Sgt. Larry Jones, One of Flagler Sheriff’s First Black Deputies, Retires After 30 Years
FlaglerLive | December 4, 2014
The Flagler County Sheriff’s Office along with family and friends said Thank You to Sergeant Larry D. Jones Saturday (November 29) at a retirement party at the Palm Coast Yacht Club in Palm Coast.
Jones’s career has straddled the best and worst of the county’s history. When he was hired in October 1984, Jones was only the fifth African-American deputy hired in Flagler County, which only a few years earlier had been the last county to desegregate its schools in Florida.
Jones’s last official public act, the evening before his retirement, was attending the Call to Action organized by the Flagler County Branch of the NAACP in the wake of a grand jury’s decision not to indict the Ferguson, Mo., police officer who shot and killed an unarmed 18-year-old black man. Jones was the supervisor the last time deputies in Flagler shot and killed a man–on Dec. 15, 2012, when two deputies confronted Troy Evan Gordon, 32, in his garage, as Gordon (who was black) was allegedly wielding a machete, and one of the deputies shot him 10 times. A Florida Department of Law Enforcement investigation cleared the deputies. Gordon’s family is contesting the shooting.
In 2002, during Sheriff Jim Manfre’s first tenure as sheriff, Jones filed a complaint with the Florida Commission on Human Relations and against Bunnell city government, charging that Bunnell discriminated against him when it refused to have the Sheriff’s Office supervise its often troubled police department while the city sought a new chief. Bunnell had made the decision to rebuff Jones after learning that he would be the one in charge. The city commission, too, officially voted to reject Jones, a Bunnell resident, in a remarkable display of public bigotry.
That was a time when Bunnell was more comfortable arresting blacks rather than seeing them in positions of responsibility, an attitude that began changing only recently. The News-Journal reported at the time that then-Bunnell City Commissioner Flynn Edmunson had told Manfre that the all-white police department didn’t want to be supervised by a black man, comments Edmunson denied making.
“What I got was a reaction maybe I naively did not expect, and through that maybe I learned something,” Manfre, who had backed Jones’s decision to file the complaint, told the local NAACP at the time. “We have a long way to go.”
Bunnell has since had a Hispanic and a black police chief.
Jones began his career as a Corrections Officer five years after graduating from Flagler-Palm Coast High School, at a starting salary of $10,500. (In inflation-adjusted dollars, that’s the equivalent of $24,000 today.)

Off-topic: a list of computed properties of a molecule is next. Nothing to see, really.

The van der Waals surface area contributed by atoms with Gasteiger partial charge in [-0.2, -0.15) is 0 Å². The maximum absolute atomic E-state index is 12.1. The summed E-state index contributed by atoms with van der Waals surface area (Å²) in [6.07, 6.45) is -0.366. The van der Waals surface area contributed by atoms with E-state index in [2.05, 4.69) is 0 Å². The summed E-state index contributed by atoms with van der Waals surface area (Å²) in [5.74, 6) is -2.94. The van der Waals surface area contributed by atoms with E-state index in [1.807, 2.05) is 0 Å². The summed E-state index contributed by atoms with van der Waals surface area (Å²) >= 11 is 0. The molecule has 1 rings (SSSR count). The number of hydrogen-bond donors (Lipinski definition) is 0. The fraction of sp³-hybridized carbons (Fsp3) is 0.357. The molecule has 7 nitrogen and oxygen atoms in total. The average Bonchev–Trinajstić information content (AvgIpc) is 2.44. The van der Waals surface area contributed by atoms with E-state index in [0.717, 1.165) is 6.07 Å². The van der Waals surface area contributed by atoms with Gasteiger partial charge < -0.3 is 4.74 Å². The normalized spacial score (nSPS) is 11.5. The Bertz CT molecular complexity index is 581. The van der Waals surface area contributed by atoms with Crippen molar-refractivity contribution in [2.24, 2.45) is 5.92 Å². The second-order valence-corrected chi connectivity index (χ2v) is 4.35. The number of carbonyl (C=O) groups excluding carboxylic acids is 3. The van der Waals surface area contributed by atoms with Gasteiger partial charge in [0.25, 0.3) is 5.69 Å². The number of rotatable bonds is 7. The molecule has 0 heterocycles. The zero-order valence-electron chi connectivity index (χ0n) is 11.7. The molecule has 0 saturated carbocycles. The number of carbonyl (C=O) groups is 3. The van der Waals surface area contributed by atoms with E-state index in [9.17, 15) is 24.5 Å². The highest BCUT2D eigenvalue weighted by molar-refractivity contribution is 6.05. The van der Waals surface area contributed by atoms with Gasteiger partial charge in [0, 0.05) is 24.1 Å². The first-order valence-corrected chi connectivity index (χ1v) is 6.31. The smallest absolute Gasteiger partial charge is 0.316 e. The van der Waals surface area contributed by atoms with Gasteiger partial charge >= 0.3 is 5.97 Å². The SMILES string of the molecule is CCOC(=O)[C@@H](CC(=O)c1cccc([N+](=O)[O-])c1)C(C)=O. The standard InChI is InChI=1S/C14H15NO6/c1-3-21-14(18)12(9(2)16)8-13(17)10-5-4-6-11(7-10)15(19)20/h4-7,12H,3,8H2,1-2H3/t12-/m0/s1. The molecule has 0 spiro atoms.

Jones transferred from the jail to the agency’s road patrol about six months later. He remained in the patrol division, rising to sergeant. Jones was later transferred to the Palm Coast Precinct by Sheriff Jim Manfre, serving as a supervisor and assisting the public with concerns and complaints. (David Williams was promoted to sergeant in January to prepare replacing Jones.)
Jones’ personnel file, a news release from the sheriff’s office states, is filled with a number of commendations for his professionalism, dedication, courteousness and respectful demeanor. During his tenure, he was awarded a Meritorious Service award, Certificate of Appreciation, and Safe Driver award, among others. Jones received recognition for providing invaluable assistance and working undercover with the Volusia County Sheriff’s Office Narcotics Task Force for nine years. Jones also assisted with Black College Reunion events on several occasions and received many thanks from Daytona Beach’s director of public safety.
Jones partnered with Target in 2008 and launched the annual Christmas with a Deputy program, when children from poorer families get to shop with a deputy, with money provided through grants or donations.
Jones single-handedly organized the event, which involves some 100 county law enforcement officers from across agencies and now nearly 100 children (up from 40 in earlier years).
“I started this program with my ownmoney. It was something I wanted to do because I grew up poor,” Jones said. “I wanted every child to have a present at Christmas and I hope to continue volunteering with this program.”
Jones, whose family members are buried at the Masonic Cemetery on Old Kings Road, has also been among the cemetery’s most vocal advocates, his voice helping to keep attention on the poorly kept grounds and helping to spur Palm Coast’s renovations of the grounds surrounding the cemetery when Old Kings was four-laned.
“None of us is irreplaceable, but Sergeant Jones comes close,” Manfre said. “His most significant achievement and I’m sure the one he would like to be known for is his commitment to his wife and family.”